A McCain supporter named Al Tobin said it was the candidates that didn’t campaign who made the anniversary political. “It’s a political gimmick,” he said. “It makes headlines, really.”
On Aug. 19, seven active duty soldiers of the 82nd Airborne Division wrote an op-ed in The New York Times called “The War As We Saw It.” The piece expressed skepticism about “recent press coverage portraying the conflict as increasingly manageable”:
The claim that we are increasingly in control of the battlefields in Iraq is an assessment arrived at through a flawed, American-centered framework. […]
In the end, we need to recognize that our presence may have released Iraqis from the grip of a tyrant, but that it has also robbed them of their self-respect. They will soon realize that the best way to regain dignity is to call us what we are — an army of occupation — and force our withdrawal. […]
We need not talk about our morale. As committed soldiers, we will see this mission through.
On Monday, two of these soldiers — Sgt. Omar Mora and Sgt. Yance Gray — died in a vehicle accident in Western Baghdad. The news of their deaths came as Gen. David Petraeus wrapped up his testimony to Congress about the Bush administration’s progress in Iraq.
The soldiers’ courage to speak out has helped change the debate. In yesterday’s Senate hearing, Sen. Barbara Boxer (D-CA) read from the soldiers’ op-ed. Sen. Chuck Hagel (R-NE) also referenced the op-ed, challenging Petraeus’s rosy assessments:
HAGEL: By the way, I assume you read the New York Times piece two weeks ago — seven NCOs in Iraq, today, finishing up 15 month commitments. Are we going to dismiss those seven NCOs? Are they ignorant? They laid out a pretty different scenario, General, Ambassador, from what you’re laying out today.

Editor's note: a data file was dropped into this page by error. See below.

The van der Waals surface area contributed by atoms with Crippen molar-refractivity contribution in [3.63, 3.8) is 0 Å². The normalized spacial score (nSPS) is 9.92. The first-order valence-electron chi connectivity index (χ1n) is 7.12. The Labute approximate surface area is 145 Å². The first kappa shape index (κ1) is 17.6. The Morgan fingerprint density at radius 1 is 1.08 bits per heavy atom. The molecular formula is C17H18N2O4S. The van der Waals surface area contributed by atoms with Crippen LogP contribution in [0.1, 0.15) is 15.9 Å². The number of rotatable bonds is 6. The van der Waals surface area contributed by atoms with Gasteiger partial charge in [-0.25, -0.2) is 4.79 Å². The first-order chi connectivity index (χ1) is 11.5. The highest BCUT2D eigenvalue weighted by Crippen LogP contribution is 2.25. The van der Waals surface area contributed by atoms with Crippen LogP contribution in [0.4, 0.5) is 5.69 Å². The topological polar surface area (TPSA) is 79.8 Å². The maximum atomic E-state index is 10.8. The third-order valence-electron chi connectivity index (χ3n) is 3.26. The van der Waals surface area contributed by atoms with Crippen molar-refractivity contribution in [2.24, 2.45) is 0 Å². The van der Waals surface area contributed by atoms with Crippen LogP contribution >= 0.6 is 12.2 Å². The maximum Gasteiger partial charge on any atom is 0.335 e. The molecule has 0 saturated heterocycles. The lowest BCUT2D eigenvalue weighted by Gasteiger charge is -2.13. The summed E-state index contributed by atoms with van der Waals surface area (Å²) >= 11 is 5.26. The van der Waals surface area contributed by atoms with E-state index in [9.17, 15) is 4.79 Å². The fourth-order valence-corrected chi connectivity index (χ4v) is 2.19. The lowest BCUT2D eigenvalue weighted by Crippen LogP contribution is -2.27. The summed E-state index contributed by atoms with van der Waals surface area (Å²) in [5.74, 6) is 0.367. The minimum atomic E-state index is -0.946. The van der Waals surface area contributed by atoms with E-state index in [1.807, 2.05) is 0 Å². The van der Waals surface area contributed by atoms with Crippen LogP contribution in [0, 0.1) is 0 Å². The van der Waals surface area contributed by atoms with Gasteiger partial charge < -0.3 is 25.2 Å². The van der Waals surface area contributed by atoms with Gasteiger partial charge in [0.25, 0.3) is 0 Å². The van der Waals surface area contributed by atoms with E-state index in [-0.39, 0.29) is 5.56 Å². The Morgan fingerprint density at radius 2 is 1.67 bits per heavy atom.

Mora’s stepfather said that Mora believed the “situation in Iraq was desperate” and was sad that children in Iraq were “having to live” with the war going on. His mother said that Mora, who was on his second tour of duty, was supposed to be coming home in November.
One of the other five authors, Staff Sgt. Jeremy Murphy, was shot in the head while the article was being written. He is expected to recover.
UPDATE: Houston’s KHOU aired this report on Mora. Watch it:var flvmora32024016166 = new SWFObject('/wp-content/plugins/flvplayer.swf?file=http://video.thinkprogress.org/2007/09/mora.320.240.flv&autoStart=false', 'em-flvmora32024016166', '320', '260', '6', '#ffffff'); flvmora32024016166.addParam('quality', 'high'); flvmora32024016166.addParam('wmode', 'transparent'); flvmora32024016166.write('flvmora32024016166');
“Six years after the 9/11 terror attacks on the U.S., it seems the media still have some educational work to do. A new CBS/New York Times poll reveals that even today, 1 in 3 Americans believe that ‘Saddam Hussein was personally involved in the September 11th, 2001, terrorist attacks on the World Trade Center and the Pentagon.’”
The Bush administration’s top intelligence officials have notified a federal appeals court that “a July ruling requiring the government to disclose virtually all its information on Guantánamo detainees could cause ‘exceptionally grave damage to the national security.” The ruling was a victory for detainee lawyers, piercing the government’s shield of secrecy.
California Gov. Arnold Schwarzenegger (R) today “vetoed legislation that would have allowed Californians to vote on an advisory measure calling for President Bush to immediately withdraw U.S. troops from Iraq.”